Plotting in Nextjournal
Data visualization is at the core of Nextjournal. With no installation required, Nextjournal allows you to create beautiful, interactive graphics across multiple langauges within the same article.
hist(rnorm(200, 1), breaks=100, main = "Random Deviates of a Normal Distribution", xlab = "Events")
The output of the previous cell can be referenced in a Bash cell. The
file command provides more insight into the nature of the visualization:
file -b Imagehistogram↩
The output, called
svg file. Nextjournal can display other datatypes:
file -b Imagepng-output↩
Works as expected.
svg file and
Take note of
png('/results/my-plot.png') in the code cell above. Nextjournal will attempt to work with any file added to the
/results directory. This may be uploaded data or images or, as in this case, the result of a calculation. For more information on
/results, refer to Understanding Results.
Working With Data
There are several ways to work with data on Nextjournal. You can
- Use the ➕ insert menu or the ··· action menu and select File to upload data
- Use command line tools like
- Use output generated from code cells
This example will use the first option. Both the ➕ insert menu and the ··· action menu are exposed when selecting or hovering over article elements like paragraphs or code cells.
The Default R Graphics Package
This first example uses
smoothScatter() function to plot the birth year of artists represented in the Tate Museum's permanent collection. Note that
graphics does not require the loading of any dependencies.
artists <- read.csv(artist_data.csv↩, header=T) born <- artists$yearOfBirth birth_distribution = smoothScatter(born, 1:length(born), axes=FALSE, xlab="Year", ylab="", main="Distribution of Artist's Birth Years at the Tate") axis(1, col.ticks="blue") birth_distribution
Working With Dependencies
ggplot2 are external dependencies that offer more features than the default R graphics.
tidyverse collection of R packages, which includes two dependencies used in the upcoming sections,
plotly package provides two important plotting functions,
ggplot2 is a system for declaratively creating graphics, based on The Grammar of Graphics.
artists <- read_csv(artist_data.csv↩) born <- artists$yearOfBirth df <- data.frame(born) ggplot(df, mapping=aes(x = born, y = as.numeric(row.names(df)))) + geom_point(size=2.2, alpha=0.4, shape=15) + labs(x = "Year", y=element_blank(), title = "Distribution of Artist's Birth Years at the Tate", subtitle = "From the Museum's Permanent Collection") + theme_bw() + theme(axis.text.y = element_blank(), axis.ticks.y = element_blank(), panel.grid.minor=element_blank(), panel.grid.major.y=element_blank())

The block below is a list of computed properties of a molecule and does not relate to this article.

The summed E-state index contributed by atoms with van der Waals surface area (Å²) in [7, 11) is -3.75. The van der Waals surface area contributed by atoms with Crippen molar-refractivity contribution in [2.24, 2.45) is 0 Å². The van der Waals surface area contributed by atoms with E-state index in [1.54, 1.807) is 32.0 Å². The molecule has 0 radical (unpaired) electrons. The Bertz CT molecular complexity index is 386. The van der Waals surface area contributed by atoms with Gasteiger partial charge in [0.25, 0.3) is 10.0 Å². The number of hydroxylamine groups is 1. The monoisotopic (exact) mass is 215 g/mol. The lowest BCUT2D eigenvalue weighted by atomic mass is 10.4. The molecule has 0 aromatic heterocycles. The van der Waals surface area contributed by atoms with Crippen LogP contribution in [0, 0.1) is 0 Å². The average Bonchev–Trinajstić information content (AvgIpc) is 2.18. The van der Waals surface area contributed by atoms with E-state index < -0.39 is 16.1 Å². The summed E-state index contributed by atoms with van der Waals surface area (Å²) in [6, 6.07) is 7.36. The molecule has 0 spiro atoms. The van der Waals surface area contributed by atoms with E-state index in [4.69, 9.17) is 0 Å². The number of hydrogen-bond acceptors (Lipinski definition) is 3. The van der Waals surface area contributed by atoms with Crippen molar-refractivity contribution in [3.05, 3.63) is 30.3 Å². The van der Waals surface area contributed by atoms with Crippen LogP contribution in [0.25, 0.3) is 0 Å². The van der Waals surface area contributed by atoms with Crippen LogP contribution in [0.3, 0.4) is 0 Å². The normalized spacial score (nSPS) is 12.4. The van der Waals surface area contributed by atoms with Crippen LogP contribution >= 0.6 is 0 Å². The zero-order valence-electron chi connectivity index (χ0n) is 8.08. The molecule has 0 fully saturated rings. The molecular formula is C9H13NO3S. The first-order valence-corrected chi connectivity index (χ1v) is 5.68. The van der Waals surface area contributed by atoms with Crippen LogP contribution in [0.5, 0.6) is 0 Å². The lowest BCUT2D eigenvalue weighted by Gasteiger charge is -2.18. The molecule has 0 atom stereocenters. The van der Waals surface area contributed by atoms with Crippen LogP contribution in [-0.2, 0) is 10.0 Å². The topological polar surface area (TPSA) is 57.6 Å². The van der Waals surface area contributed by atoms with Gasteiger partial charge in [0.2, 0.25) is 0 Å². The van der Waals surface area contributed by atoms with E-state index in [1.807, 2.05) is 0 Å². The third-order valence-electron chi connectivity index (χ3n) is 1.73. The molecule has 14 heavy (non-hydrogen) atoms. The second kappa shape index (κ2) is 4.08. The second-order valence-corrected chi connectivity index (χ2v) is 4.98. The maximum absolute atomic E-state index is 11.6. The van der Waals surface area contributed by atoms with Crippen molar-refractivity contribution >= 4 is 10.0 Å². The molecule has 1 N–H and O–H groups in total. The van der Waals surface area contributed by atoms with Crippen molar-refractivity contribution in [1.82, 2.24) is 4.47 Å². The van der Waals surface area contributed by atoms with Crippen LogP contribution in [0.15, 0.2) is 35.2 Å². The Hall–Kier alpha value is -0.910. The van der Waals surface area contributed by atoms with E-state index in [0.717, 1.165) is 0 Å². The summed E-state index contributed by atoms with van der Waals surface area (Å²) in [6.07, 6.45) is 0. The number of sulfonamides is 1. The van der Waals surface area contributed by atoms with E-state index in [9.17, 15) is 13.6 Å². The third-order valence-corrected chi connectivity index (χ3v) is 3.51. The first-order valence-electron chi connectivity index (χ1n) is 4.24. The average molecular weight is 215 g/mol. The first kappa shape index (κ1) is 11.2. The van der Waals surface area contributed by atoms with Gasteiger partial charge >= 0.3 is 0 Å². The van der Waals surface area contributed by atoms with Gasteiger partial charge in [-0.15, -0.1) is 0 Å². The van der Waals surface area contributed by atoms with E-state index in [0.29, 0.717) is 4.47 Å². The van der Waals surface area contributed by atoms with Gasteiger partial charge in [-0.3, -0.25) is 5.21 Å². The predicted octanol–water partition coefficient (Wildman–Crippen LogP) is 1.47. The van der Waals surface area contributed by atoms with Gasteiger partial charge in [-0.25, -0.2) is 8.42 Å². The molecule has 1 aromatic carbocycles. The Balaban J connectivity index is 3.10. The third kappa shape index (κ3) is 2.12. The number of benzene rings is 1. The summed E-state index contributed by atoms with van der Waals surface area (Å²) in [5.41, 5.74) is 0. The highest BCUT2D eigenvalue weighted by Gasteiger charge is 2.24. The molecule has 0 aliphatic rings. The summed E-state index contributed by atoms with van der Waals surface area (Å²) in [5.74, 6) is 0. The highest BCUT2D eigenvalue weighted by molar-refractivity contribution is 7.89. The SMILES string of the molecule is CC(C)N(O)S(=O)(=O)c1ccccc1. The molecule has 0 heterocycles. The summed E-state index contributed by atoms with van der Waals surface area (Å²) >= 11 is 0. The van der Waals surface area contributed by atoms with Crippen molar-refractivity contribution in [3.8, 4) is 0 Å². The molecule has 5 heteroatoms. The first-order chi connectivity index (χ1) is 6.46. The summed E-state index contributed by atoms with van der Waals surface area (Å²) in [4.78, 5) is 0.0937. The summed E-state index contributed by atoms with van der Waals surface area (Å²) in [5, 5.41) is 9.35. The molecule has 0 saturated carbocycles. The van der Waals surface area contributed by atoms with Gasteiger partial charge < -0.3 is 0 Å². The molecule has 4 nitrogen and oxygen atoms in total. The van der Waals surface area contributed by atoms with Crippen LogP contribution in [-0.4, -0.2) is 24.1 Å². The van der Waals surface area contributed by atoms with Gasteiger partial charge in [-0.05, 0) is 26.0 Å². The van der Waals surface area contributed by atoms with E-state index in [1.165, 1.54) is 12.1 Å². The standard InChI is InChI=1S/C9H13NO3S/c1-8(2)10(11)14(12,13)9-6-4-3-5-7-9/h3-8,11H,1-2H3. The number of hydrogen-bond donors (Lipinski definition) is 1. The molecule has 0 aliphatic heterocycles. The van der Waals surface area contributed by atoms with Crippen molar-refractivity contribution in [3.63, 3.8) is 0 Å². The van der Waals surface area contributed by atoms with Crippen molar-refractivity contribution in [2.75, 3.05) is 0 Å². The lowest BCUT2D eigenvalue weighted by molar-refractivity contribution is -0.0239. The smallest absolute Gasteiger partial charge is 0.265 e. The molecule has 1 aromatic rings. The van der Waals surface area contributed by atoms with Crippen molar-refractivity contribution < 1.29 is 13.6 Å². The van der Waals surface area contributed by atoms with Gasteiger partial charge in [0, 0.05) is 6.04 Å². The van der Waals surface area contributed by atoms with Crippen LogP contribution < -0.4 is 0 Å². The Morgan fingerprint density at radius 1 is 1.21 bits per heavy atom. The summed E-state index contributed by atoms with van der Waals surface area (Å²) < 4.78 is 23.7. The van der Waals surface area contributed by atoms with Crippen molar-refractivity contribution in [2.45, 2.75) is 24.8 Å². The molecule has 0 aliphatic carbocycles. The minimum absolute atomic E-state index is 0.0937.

This histogram compares the acquisition of male artists of a certain age versus female artists. The interactivity
plotly offers is especially important here because the data entirely overlaps. Turning off the male histogram gives a better sense of the growth of female acquisition; turning on the male histogram shows how far institutions have yet to go.
artists <- read_csv(artist_data.csv↩) female_artists <- artists[artists$gender == "Female",] male_artists <- artists[artists$gender == "Male",] plot_ly(alpha=0.6) %>% add_histogram(data=female_artists, x=~yearOfBirth, name="Females") %>% add_histogram(data=male_artists, x=~yearOfBirth, name="Males") %>% layout(barmode="overlay", xaxis=list(title="Year of Birth"))
ggplot2 generates static plots; however, if the
plotly package is loaded then you can convert your
plotly ones via the
ggplotly() function. In this way you can gain some of
plotly's interactive functionality.
artists <- read_csv(artist_data.csv↩) born <- artists$yearOfBirth df <- data.frame(born) id <- as.numeric(row.names(df)) ggplotly(ggplot(df, mapping=aes(x = born, y = id)) + geom_point(size=1.5, alpha=0.4, shape=15) + labs(x = "Year", y="", title = "Distribution of Artist's Birth Years at the Tate") + theme_bw() + theme(axis.text.y = element_blank(), axis.ticks.y = element_blank(), panel.grid.minor=element_blank(), panel.grid.major.y=element_blank()))